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Human-Computer Interaction, Universität Hamburg
Prof. Dr. Frank Steinicke
Holodeck, Matrix, Simulacron -
The Ultimate Disp...
Sneak Preview of the Future...
“No one can see into the future. What I try to do is
outline possible futures.”
–Sir Arthur...
A Glance at the Future ...
.... in 15 years
The Ultimate Display
Ivan E. Sutherland
Information Processing Techniques
Office, ARPA, OSD
We live in a physical world wh...
“A chair displayed in such a room would be good enough to sit in...
... handcuffs displayed in such a room would be confining,...
... and a bullet displayed in such a room would be fatal.”
“With appropriate programming such a display could literally be the
Wonderland into which Alice walked.”
L. & A. Wachowski: The Matrix, 1999
Plato: Allegory of the Cave, ~380 BC
R. W. Fassbinder: World on a Wire, 1973
D. F. Galouye: Simulacron-3, 1964
Daniel F. Galouye

* 1920; † 1976
The ULTIMATE DISPLAY
... back then
D. C. Engelbart: Mother of all Demos, 1968
Déjà-vu?
Xerox PARC: Xerox Alto, 1973
Apple Inc.: Apple Macintosh, 1984
S. Mann: Intelligent Image Processing, 2001  
GUI
metaphors
explorative
CLI
commands
strict
office assumption in 60-90s
2015: digital natives are ubiquitous
Interaction in GUIs is asymmetric
user perceives computer with high visual fidelity ...
… computer observes user only in terms of set of events
user := MouseEvent | KeyEvent
computers start to see, hear and feel with us ...
Microsoft HoloLens, 2015
29
Gordon E. Moore
“With unit cost falling as the
number of components per
circuit rises, by 1975
economics may dictate
sq...
Reliability
30
“Moore’s Law will hold until 2030”, IDF 2007
In 15 year ...
•Let TY denote number of transistors in
the year Y
•rekursive description by Moore’s law:
•in 15 years, we ...
1024
Realistic Perspective Projections, SIGGRAPH, 2012
Real Teapot
Virtual Teapot
1024X
Natural User Interfaces …
… with a little bit of magic!
(Super-)Natural
User Interfaces
38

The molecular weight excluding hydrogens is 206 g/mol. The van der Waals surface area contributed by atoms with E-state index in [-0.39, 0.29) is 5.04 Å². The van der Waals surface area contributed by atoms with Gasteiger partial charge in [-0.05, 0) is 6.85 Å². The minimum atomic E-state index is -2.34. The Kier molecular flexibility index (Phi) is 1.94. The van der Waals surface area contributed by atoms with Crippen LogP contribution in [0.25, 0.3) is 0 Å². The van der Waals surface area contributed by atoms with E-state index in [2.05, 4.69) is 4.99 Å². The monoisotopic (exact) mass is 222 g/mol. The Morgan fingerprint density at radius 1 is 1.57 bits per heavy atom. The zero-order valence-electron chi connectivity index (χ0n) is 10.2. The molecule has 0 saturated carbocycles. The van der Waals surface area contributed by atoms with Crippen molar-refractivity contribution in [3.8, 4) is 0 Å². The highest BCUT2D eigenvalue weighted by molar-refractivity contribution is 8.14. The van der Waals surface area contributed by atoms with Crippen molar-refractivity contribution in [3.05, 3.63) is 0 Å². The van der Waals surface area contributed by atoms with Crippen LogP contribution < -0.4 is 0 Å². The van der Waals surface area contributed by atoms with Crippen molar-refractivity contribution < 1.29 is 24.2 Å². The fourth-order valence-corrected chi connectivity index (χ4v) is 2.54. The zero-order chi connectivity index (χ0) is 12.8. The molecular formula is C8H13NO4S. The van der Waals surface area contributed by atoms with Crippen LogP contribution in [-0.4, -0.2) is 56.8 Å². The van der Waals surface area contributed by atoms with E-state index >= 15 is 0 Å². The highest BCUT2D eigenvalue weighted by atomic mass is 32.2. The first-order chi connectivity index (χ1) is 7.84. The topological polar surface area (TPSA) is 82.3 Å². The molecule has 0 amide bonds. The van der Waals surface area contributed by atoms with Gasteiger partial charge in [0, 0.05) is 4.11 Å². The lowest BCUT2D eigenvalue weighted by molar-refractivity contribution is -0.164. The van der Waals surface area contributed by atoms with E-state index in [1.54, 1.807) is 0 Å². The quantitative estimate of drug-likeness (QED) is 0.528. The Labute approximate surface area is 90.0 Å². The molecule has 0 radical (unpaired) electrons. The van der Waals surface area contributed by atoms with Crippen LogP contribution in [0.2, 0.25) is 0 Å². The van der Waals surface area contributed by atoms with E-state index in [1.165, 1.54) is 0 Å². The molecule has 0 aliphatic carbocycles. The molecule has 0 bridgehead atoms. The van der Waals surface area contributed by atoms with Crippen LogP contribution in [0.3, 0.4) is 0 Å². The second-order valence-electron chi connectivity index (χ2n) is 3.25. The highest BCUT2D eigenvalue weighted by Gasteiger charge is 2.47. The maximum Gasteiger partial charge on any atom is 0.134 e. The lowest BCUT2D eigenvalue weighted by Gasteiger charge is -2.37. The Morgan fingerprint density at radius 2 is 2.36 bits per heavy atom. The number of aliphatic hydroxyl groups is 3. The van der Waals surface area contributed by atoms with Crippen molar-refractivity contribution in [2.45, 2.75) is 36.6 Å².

SNUI
• Our definition: 

A SNUI is an interface that can be
operated by a user who only ...
Comfortable long-term VR?
24h Self-Experiment, ACM SUI 2014
24h Self-Experiment, ACM SUI 2014
Ultimate Display!
≙
Ultimate Dystopia?
Stereoscopic 2½D Widgets, GI VR/AR 2013
Human-Computer Interaction
Universität Hamburg
informatik
die zukunft
Human-Computer Interaction
Universität Hamburg
Thanks!
informatik
die zukunft
Human-Computer Interaction
Universität Hamburg
Questions?
Discussion!
informatik
die zukunft
Holodeck, Matrix, Simulacron - The Ultimate Display in the Year 2030
Holodeck, Matrix, Simulacron - The Ultimate Display in the Year 2030
Holodeck, Matrix, Simulacron - The Ultimate Display in the Year 2030
Holodeck, Matrix, Simulacron - The Ultimate Display in the Year 2030
Holodeck, Matrix, Simulacron - The Ultimate Display in the Year 2030
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Holodeck, Matrix, Simulacron - The Ultimate Display in the Year 2030

Holodeck, Matrix, Simulacron - The Ultimate Display in the Year 2030 /by Frank Steinicke at Raum Schiff Erde 2015 http://raumschiffer.de/media/2015/holodeck.html

Holodeck, Matrix, Simulacron - The Ultimate Display in the Year 2030

  1. 1. Human-Computer Interaction, Universität Hamburg Prof. Dr. Frank Steinicke Holodeck, Matrix, Simulacron - The Ultimate Display in the Year 2030
  2. 2. Sneak Preview of the Future... “No one can see into the future. What I try to do is outline possible futures.” –Sir Arthur Charles Clarke
  3. 3. A Glance at the Future ... .... in 15 years